McGrath recommends Virginia lawmakers follow the lead of Colorado and require the state to set up a “publicly searchable database to compile information on all police property seizures, the type of asset and its value, forfeitures won by prosecutors, associated criminal charges and how law enforcement used any forfeiture proceeds that were awarded.”
Virginia has taken a few small steps toward limiting the incentive for police to seize property for profit, but a great deal more is needed. Requiring a criminal conviction before seizure would be a very good first step.
The following documents provide additional information about civil asset forfeiture.
Reform Virginia’s Civil Asset Forfeiture Laws to Remove the Profit Incentive and Curtail the Abuse of Power
Rob Poggenklass writes in the University of Richmond Law Review about Virginia’s civil asset forfeiture laws and how the process has “devolved from a purely utilitarian tool in the war on drugs to a revenue cow for cash-strapped local law enforcement agencies.”
Policing for Profit: The Abuse of Civil Asset Forfeiture 2nd Edition
Dick Carpenter, Lisa Knepper, Angela Erickson and Jennifer McDonald argue civil asset forfeiture laws constitute one of the most serious assaults on private property rights in the nation today. “Civil forfeiture threatens the constitutional rights of all Americans. Using civil forfeiture, the government can take your home, business, cash, car or other property on the mere suspicion that it is somehow connected to criminal activity—and without ever convicting or even charging you with a crime. Most people unfamiliar with this process would find it hard to believe that such a power exists in a country that is supposed to recognize and hold dear rights to private property and due process of law,” they write.
Uncivil Asset Forfeiture: An Analysis of Civil Asset Forfeiture and Virginia H.B. 48
Brent Ashley writes in the University of Richmond Law Review about civil asset forfeiture, the current federal and Virginia laws governing asset forfeiture, and summarizes reforms under consideration in the state.
Policing for Profit: Federal Equitable Sharing
In this report by The Institute for Justice (IJ), IJ examines federal equitable sharing laws and the effect they have on property seizures in the states.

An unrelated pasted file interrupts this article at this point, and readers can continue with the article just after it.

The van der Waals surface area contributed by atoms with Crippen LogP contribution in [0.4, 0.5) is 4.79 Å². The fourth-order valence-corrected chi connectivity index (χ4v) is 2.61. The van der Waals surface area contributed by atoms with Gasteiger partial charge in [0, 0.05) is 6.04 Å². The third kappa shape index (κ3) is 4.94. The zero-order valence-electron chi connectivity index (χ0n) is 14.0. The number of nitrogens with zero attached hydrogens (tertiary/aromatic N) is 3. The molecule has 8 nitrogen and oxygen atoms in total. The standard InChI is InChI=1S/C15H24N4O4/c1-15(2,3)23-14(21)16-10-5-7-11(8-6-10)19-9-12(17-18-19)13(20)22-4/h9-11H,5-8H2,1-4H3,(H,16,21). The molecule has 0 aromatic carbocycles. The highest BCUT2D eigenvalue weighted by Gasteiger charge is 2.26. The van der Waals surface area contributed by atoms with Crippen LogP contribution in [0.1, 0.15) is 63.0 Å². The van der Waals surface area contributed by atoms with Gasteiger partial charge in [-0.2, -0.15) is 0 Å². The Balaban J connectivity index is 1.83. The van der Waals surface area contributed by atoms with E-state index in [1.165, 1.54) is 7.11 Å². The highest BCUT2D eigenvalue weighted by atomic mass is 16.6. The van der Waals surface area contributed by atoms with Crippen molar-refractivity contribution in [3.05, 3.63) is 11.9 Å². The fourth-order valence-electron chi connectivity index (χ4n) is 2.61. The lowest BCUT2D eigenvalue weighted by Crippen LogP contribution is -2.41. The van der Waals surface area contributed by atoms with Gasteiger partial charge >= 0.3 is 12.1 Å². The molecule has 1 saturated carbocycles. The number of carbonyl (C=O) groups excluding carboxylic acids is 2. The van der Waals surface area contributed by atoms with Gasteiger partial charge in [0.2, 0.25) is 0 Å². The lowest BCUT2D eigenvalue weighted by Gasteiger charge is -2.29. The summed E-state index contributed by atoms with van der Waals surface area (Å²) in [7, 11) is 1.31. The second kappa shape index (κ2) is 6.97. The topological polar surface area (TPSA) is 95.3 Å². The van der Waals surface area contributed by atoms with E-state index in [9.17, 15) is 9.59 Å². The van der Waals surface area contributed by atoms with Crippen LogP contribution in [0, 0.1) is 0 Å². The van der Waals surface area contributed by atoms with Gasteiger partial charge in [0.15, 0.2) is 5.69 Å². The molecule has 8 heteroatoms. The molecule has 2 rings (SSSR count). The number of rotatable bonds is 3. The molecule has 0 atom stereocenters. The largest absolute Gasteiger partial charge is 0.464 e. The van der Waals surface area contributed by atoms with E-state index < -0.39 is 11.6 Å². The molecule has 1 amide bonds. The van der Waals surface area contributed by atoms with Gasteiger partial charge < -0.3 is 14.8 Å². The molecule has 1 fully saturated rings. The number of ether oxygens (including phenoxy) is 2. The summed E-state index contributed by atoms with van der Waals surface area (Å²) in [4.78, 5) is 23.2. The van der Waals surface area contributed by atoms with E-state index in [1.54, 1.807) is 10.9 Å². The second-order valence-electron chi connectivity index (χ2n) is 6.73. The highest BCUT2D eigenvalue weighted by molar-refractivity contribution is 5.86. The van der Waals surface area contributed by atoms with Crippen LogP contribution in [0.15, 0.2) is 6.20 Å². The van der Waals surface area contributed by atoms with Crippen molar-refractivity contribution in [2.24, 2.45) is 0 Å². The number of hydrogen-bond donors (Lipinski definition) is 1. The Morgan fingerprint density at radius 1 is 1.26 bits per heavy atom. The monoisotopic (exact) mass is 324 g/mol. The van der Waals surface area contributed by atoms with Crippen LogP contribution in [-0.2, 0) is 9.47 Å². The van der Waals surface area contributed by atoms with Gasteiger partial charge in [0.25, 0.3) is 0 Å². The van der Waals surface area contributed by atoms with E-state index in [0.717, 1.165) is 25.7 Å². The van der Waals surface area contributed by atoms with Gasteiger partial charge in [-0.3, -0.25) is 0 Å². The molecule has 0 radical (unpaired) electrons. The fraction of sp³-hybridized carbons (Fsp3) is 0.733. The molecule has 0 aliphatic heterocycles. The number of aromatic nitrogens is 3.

Civil Asset Forfeiture: 7 Things You Should Know
This Heritage Foundation Factsheet outlines several important things people should know about civil asset forfeiture.
Playing Both ‘Cops and Robbers’ on Asset Forfeiture
Jesse Hathaway, managing editor of Budget & Tax News, examines in this article a new digital system that allows highway patrolmen to use civil asset forfeiture laws to seize individuals’ assets stored in bank accounts or on prepaid debit cards at the press of a button. “Civil asset forfeiture creates too many perverse economic incentives. However well-intentioned the idea may be, the practice of civil asset forfeiture has been corrupted and now infringes on Americans’ right to be free from harassment by money-hungry agents of the government,” wrote Hathaway.
The Civil Asset Forfeiture Racket
A. Barton Hinkle of the Reason Foundation examines the growing problems created by civil asset forfeiture and argues for repeal of such laws.
Policing for Profit: The Abuse of Civil Asset Forfeiture
Marian Williams, Jefferson Holcomb, Tomislav Kovandzic, and Scott Bullock argue civil asset forfeiture laws constitute one of the most serious assaults on private property rights in the nation today. “Americans are supposed to be innocent until proven guilty, but civil forfeiture turns that principle on its head. With civil forfeiture, your property is guilty until you prove it innocent,” they write.
Civil Asset Forfeiture Reform Goes Mainstream
Jordan Richardson of The Heritage Foundation discusses how the growing number of civil asset forfeiture abuses have drawn the attention of news media and suggests the increased attention may lead to real reform.